Thursday, June 30, 2011
Yeah, me neither.
This is my required panorama of the stands at first pitch. I will acknowledge that there were about 5k by the end of the (40 minute) first inning. That Moscoso sure knows how to slow a ballgame down. There is not a chance that the announced attendance of 17,006 (48.5% full) is anywhere close to accurate. The $2 BART seats weren't even close to sold out. We sat in special half-off seats- the A's honored the Cal Baseball team yesterday and gave a special price to people who used a Cal code on ticket orders, and those seats weren't filled. There were entire empty sections.
And yet, the A's "Guest Services" were quick to kick anyone sitting in the wrong section out of their seats. Although you can see that no one was sitting pretty much anywhere, no one was allowed to move a few rows around. The banal anal retentiveness of this boggled my mind. We all payed to get in, and clearly no one paid to sit in those empty seats, but "Guest Services" person after person moved person after person out of vacant seat. It was bizarre and unfriendly. I've been to Giant's games- sold out games- where the Guest Services (not in quotes, because they provided a service, and treated fans like guests)- were less anal about seating, and much kinder, in the process. I sat in my own seat, but watched these people do their jobs in a letter of the law manner.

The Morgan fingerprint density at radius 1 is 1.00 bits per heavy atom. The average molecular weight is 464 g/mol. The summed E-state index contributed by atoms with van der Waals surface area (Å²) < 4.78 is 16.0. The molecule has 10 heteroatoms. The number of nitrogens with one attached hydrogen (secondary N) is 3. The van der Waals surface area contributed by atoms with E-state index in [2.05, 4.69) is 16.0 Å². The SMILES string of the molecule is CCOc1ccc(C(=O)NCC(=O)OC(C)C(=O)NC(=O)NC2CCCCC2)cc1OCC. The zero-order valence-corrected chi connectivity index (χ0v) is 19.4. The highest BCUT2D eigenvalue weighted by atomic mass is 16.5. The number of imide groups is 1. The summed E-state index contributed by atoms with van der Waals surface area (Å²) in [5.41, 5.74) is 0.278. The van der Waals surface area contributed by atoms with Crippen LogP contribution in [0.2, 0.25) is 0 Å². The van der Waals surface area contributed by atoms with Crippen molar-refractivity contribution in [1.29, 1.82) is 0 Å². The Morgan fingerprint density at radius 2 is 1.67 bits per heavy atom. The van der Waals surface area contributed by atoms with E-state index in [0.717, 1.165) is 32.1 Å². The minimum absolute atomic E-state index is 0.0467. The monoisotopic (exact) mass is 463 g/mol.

And I saw the A's play craptastic baseball. Against a craptastic team. Cliff Pennington made his 10th error of the season and Kurt Suzuki made his 5th. I'm not quite sure what's going on with these guys- they both were excellent defenders in the past, and I don't know if injury is to blame, or can be to blame, for piss poor defense. Guillermo Moscoso seemed determine to allow a full minute elapse between each pitch to ensure that the fielders behind him were even more slow and indolent than usual. I saw Ryan Sweeny stifle a yawn at one point. Seriously. And he was absurdly focused on the Marlins that got on base. He could not, however, hold them, and they ran on him and Suzuki all night. The A's seemed to be hitting the ball hard, at least from my angle, and directly to outfielders. The one ball that almost actually landed was caught, and of course the A's left the bases loaded and Suzuki hit into a double play the one time the crowd stopped stifling yawns. If Bob Melvin was managing, I couldn't tell. Sure looked like Bob Geren was back. It was a sad night.
I highly recommend reading Baseball Oakland's great piece on the A's ownership and how we got here.